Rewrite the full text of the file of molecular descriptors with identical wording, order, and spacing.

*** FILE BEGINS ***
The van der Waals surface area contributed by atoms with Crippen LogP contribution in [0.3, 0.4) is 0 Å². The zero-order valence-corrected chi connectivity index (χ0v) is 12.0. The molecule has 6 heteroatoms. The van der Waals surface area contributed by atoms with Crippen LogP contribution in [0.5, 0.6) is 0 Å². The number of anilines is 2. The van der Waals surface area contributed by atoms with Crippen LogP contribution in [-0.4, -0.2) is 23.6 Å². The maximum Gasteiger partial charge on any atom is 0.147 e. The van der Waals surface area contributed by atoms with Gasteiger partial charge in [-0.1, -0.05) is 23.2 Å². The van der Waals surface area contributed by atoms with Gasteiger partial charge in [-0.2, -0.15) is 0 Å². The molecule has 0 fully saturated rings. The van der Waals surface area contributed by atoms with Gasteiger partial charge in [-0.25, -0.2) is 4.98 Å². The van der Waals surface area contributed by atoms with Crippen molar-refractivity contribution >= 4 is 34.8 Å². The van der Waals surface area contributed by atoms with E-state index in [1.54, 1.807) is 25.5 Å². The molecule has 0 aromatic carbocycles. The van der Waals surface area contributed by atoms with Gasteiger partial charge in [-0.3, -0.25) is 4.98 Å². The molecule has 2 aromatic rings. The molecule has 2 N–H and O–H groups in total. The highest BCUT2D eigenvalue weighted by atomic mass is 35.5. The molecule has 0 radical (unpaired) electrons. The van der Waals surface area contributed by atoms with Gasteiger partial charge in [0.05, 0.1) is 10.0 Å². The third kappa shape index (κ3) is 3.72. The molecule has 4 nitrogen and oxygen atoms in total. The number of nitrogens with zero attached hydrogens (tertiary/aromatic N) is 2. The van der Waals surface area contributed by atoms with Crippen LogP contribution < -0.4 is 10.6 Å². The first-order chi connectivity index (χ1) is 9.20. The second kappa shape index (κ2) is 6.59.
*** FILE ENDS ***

The van der Waals surface area contributed by atoms with Crippen LogP contribution in [0.3, 0.4) is 0 Å². The zero-order valence-corrected chi connectivity index (χ0v) is 12.0. The molecule has 6 heteroatoms. The van der Waals surface area contributed by atoms with Crippen LogP contribution in [0.5, 0.6) is 0 Å². The number of anilines is 2. The van der Waals surface area contributed by atoms with Crippen LogP contribution in [-0.4, -0.2) is 23.6 Å². The maximum Gasteiger partial charge on any atom is 0.147 e. The van der Waals surface area contributed by atoms with Gasteiger partial charge in [-0.1, -0.05) is 23.2 Å². The van der Waals surface area contributed by atoms with Gasteiger partial charge in [-0.2, -0.15) is 0 Å². The molecule has 0 fully saturated rings. The van der Waals surface area contributed by atoms with Gasteiger partial charge in [-0.25, -0.2) is 4.98 Å². The van der Waals surface area contributed by atoms with Crippen molar-refractivity contribution >= 4 is 34.8 Å². The van der Waals surface area contributed by atoms with E-state index in [1.54, 1.807) is 25.5 Å². The molecule has 0 aromatic carbocycles. The van der Waals surface area contributed by atoms with Gasteiger partial charge in [-0.3, -0.25) is 4.98 Å². The molecule has 2 aromatic rings. The molecule has 2 N–H and O–H groups in total. The highest BCUT2D eigenvalue weighted by atomic mass is 35.5. The molecule has 0 radical (unpaired) electrons. The van der Waals surface area contributed by atoms with Gasteiger partial charge in [0.05, 0.1) is 10.0 Å². The third kappa shape index (κ3) is 3.72. The molecule has 4 nitrogen and oxygen atoms in total. The number of nitrogens with zero attached hydrogens (tertiary/aromatic N) is 2. The van der Waals surface area contributed by atoms with Crippen LogP contribution < -0.4 is 10.6 Å². The first-order chi connectivity index (χ1) is 9.20. The second kappa shape index (κ2) is 6.59.